Harry Potter, Jesus Christ, and You

A lot of people have made it into adulthood without reading Harry Potter. Often this is because their parents were uncomfortable with the books when they were younger. As I see it, if you have no problem with the Narnia books, or with other “Christian fantasy” novels, then you can’t really object to Harry Potter. Though they’re not going to start selling them in Christian bookstores, J.K. Rowling has made it clear that the Christian symbolism that fills the books is no accident. From where I stand, Harry’s story is wonderful because in some important aspects, it parallels Jesus Christ’s. I won’t ruin the ending, but when I realized what was going to happen, it knocked me down in shock–I began praising God for what He’s done for us (then I got back to reading).

For years, I’ve been telling people that if they didn’t read Harry Potter as children, it’s not worth it to start now. They might as well spend their time on edifying “adult” novels. Let me RETRACT that advice right now. These novels are shockingly mature. Books 1 and 2 are comfortable in the JUV section in the library. Book 3 should really be in Young Adult. And if I didn’t think the stories were morally praiseworthy, I would never let my kids touch the much-darker books 4-7–they are not “kids’ books.”

J.K. Rowling is a Christian, undoubtedly–but a liberal one. It is lucky, then, that when she set out to write books in which, as she says, “the [religious parallels] have always been obvious,” the religion she is paralleling is grand and true enough to burst out of any box she could put it in. I think she saw this herself: “…I never wanted to talk too openly about [the Christian parallel] because I thought it might show people who just wanted the story where we were going.” (Again, see Book 7).

But Harry Potter is not perfect. He is not Aslan, nor Peter Pevensie. He is not meant, as Aslan is, to truly represent Christ. He is meant to represent man, limitedly Christlike. But Harry has the capacity to be very un-Christlike indeed. He has a real anger problem and hates and disrespects older and wiser people in the stories (and is often “right” to do so within the narrative). In the final three books he has a rocky relationship even with his closest friends. These traits, while certainly not Christlike, certainly makes him seem more like me. What I like about Harry Potter is that he is someone prideful and angry, who nevertheless sometimes does things like Christ, humbly and often without regard for Himself.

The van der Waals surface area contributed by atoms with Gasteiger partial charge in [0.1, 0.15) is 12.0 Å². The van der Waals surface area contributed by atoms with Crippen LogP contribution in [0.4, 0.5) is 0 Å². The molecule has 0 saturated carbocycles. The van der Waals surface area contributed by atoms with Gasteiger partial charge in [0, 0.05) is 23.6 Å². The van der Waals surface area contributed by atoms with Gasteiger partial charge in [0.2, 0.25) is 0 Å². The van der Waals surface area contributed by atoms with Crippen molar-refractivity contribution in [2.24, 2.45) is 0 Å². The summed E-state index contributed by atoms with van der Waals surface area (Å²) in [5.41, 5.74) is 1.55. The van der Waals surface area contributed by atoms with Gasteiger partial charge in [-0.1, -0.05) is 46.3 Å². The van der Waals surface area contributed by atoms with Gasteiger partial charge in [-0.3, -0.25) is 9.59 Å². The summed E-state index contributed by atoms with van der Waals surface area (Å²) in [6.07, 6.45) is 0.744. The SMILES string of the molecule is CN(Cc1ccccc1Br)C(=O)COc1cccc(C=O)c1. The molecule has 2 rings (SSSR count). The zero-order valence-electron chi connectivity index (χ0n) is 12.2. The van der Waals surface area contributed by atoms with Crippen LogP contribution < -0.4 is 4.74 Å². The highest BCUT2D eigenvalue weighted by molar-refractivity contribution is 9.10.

J.K. Rowling can perhaps be compared to an old prospector who was looking for silver in the mountains, and found a rill of perfect diamonds. She was looking to tell a story her way, and to allude to Jesus Christ as she went along. But alluding to Jesus Christ is not like alluding to anyone else. Jesus Christ has power over all such allusions. Jo Rowling has traced a little bit of Story, but the Story itself shines through the cracks brighter than she ever knew or intended, because Christ is always more powerful and loving, more human and vulnerable, more present on the Earth and in our stories, than we imagine.

Harry Potter is not the only Christ figure in popular literature, nor the best. He is, as we have seen, unreliable, angry–very human, even if his heart is “pure.” He is often sorry, often shows remorse, often learns from his mistakes. But he never has a rebirth or conversion, never a self-conscious “I’m learning from my mistakes now” moment. But still, it’s significant that the bestselling and fastest-selling book series of all time is full of Christ and Christian imagery, even if the whole is not really theological at all.

But Jo Rowling’s characters are unique. Granting that she has seven book to do so, I would still assert that few authors have managed to push their characters closer to the reader, until the divide between author and character and reader is slim indeed. Harry Potter is perhaps the most relatable character I have ever read in a work of fiction. His flaws and his qualities are, I think, close to the ones we all imagine ourselves to have. I’m really addressing this to people who scoff at Harry Potter. Sure, there are laughable flaws in the books. Sure, parts are downright silly. But underneath and beyond those flaws are truly human characters, some of the most real I have read, part of the great Story just as we are.

I think the Harry Potter books are going to stick around for the long haul. With that in mind, isn’t it time you read them? It’s easy: they’re more addictive than you can imagine.


3 thoughts on “Harry Potter, Jesus Christ, and You

  1. Great post!

    I love all the parallels you point out. I also really like how you say, “Books 1 and 2 are comfortable in the JUV section in the library. Book 3 should really be in Young Adult. And if I didn’t think the stories were morally praiseworthy, I would never let my kids touch the much-darker books 4-7–they are not “kids’ books.”

    I totally agree. I read the books as an adult and the found the 1st three entertaining but it was books 4-7 that really stood out to me. I learned so much (as an adult) from reading these books and analyzing the metaphors and characters.


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